Relying On Appearances (when building a universal app)
Fri Mar 28 2014
When expanding a project from iPhone to iPad (a.k.a a universal app), many inexperienced in the area may think that it would be a no-brainer. You've already built the guts of the app and you're a competent developer so you've made things generic enough to be reused in all the right places. You've even used Autolayout in all of your screens. So porting to iPad couldn't be that hard could it?
In reality, there are several areas that need to be considered when expanding to iPad, but in this post I'd like to focus on just a few that tripped me up recently. I learn quickly from my mistakes but even better than learning from your own mistake is learning from someone else's first (it's far less expensive in all senses of the word).
Relying On Appearances
One of the biggest differences between developing for the iPhone and developing for the iPad is obviously the physical size of the device. It's held differently, interacted with differently and in particular, view objects are displayed differently. There are popover controllers and split view controllers. There are more options for how a view controller can be displayed modally. Action sheets are displayed in popovers or in the middle of the screen. All of these things can tear a great big hole in your app's logic if you have used any of the following messages to do anything important:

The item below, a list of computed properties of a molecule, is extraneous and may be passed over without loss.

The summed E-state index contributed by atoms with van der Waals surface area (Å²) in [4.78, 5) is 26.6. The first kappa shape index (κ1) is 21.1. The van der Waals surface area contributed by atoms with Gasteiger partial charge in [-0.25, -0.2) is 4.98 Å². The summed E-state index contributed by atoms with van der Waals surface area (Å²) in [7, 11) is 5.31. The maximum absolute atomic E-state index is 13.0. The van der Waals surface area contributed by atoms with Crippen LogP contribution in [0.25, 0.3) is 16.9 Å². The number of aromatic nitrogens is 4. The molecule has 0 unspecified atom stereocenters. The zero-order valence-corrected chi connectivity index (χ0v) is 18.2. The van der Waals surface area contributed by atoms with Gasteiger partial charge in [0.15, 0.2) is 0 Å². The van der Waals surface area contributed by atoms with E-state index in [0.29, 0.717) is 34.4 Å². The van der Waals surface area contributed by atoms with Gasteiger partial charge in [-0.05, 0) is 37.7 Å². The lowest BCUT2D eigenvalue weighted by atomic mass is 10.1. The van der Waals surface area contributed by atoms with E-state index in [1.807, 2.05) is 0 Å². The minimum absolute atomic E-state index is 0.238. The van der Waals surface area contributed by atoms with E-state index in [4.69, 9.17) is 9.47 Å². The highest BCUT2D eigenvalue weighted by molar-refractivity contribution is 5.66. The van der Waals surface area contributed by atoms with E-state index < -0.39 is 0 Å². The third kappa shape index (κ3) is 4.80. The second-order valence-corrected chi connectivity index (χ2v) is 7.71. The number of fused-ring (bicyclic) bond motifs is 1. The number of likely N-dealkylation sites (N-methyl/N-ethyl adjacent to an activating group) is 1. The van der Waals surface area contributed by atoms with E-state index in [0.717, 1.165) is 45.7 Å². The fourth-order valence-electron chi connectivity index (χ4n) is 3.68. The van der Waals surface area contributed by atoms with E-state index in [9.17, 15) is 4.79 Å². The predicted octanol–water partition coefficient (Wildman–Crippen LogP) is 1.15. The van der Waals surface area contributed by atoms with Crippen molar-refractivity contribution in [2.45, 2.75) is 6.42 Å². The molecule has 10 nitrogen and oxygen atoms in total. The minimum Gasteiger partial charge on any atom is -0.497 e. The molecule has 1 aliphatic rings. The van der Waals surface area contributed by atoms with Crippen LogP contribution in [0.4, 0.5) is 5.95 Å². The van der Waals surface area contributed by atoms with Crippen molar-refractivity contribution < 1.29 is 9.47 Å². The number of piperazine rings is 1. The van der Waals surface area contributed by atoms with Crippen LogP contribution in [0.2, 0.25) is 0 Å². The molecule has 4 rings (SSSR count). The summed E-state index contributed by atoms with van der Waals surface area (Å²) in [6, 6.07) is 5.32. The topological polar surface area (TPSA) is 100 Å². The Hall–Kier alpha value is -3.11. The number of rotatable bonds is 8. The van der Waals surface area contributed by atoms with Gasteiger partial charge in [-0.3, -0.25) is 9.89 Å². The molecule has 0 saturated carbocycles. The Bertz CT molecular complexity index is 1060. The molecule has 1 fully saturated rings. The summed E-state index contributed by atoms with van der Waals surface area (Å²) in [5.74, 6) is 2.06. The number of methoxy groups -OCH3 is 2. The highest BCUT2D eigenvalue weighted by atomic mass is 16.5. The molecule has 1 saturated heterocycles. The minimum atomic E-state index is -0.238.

First Consideration: Will It Appear?
Let's say you're using the default
UISplitViewController template project and you like the idea of having a full portrait screen for showing more content. The template project (Master-Detail from Xcode's templates screen) is great for this. It even generates the code for you to hide the master view controller when in portrait orientation automatically. Nothing could be simpler!
When porting from iPhone to iPad, one approach is to take the navigation model that you've built on iPhone and expand it to better use the space for the detail view on iPad. Ordinarily, this is perfectly fine - you don't even need to make a new design for the master part of it. You just load up the iPhone-built class and it compiles, builds and even runs perfectly. A little tweak to the storyboard segue or perhaps an alternate storyboard file with minor changes and all of a sudden, you're running on iPad!